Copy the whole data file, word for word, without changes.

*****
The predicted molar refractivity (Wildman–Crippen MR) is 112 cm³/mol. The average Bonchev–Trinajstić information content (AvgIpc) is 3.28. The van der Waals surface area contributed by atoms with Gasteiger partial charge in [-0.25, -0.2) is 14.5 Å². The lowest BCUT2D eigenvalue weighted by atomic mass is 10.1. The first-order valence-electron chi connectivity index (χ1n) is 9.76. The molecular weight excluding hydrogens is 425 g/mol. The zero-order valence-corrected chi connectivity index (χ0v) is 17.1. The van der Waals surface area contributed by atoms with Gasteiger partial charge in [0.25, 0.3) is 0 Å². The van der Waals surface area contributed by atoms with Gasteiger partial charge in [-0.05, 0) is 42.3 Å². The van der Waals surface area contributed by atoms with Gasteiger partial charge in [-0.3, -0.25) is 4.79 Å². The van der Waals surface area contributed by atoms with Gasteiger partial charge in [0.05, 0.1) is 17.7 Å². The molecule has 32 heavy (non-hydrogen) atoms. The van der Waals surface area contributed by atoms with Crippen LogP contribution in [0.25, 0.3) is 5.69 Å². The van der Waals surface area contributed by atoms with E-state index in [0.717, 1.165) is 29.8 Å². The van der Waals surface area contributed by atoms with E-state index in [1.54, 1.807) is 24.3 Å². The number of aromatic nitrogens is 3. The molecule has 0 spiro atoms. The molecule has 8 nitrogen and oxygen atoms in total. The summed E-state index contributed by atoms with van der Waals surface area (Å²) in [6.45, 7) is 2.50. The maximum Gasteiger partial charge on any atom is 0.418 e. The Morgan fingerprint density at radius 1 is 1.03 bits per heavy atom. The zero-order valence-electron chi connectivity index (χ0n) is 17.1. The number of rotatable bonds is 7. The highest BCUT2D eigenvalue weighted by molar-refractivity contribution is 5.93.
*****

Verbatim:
The predicted molar refractivity (Wildman–Crippen MR) is 112 cm³/mol. The average Bonchev–Trinajstić information content (AvgIpc) is 3.28. The van der Waals surface area contributed by atoms with Gasteiger partial charge in [-0.25, -0.2) is 14.5 Å². The lowest BCUT2D eigenvalue weighted by atomic mass is 10.1. The first-order valence-electron chi connectivity index (χ1n) is 9.76. The molecular weight excluding hydrogens is 425 g/mol. The zero-order valence-corrected chi connectivity index (χ0v) is 17.1. The van der Waals surface area contributed by atoms with Gasteiger partial charge in [0.25, 0.3) is 0 Å². The van der Waals surface area contributed by atoms with Gasteiger partial charge in [-0.05, 0) is 42.3 Å². The van der Waals surface area contributed by atoms with Gasteiger partial charge in [-0.3, -0.25) is 4.79 Å². The van der Waals surface area contributed by atoms with Gasteiger partial charge in [0.05, 0.1) is 17.7 Å². The molecule has 32 heavy (non-hydrogen) atoms. The van der Waals surface area contributed by atoms with Crippen LogP contribution in [0.25, 0.3) is 5.69 Å². The van der Waals surface area contributed by atoms with E-state index in [0.717, 1.165) is 29.8 Å². The van der Waals surface area contributed by atoms with E-state index in [1.54, 1.807) is 24.3 Å². The number of aromatic nitrogens is 3. The molecule has 0 spiro atoms. The molecule has 8 nitrogen and oxygen atoms in total. The summed E-state index contributed by atoms with van der Waals surface area (Å²) in [6.45, 7) is 2.50. The maximum Gasteiger partial charge on any atom is 0.418 e. The Morgan fingerprint density at radius 1 is 1.03 bits per heavy atom. The zero-order valence-electron chi connectivity index (χ0n) is 17.1. The number of rotatable bonds is 7. The highest BCUT2D eigenvalue weighted by molar-refractivity contribution is 5.93.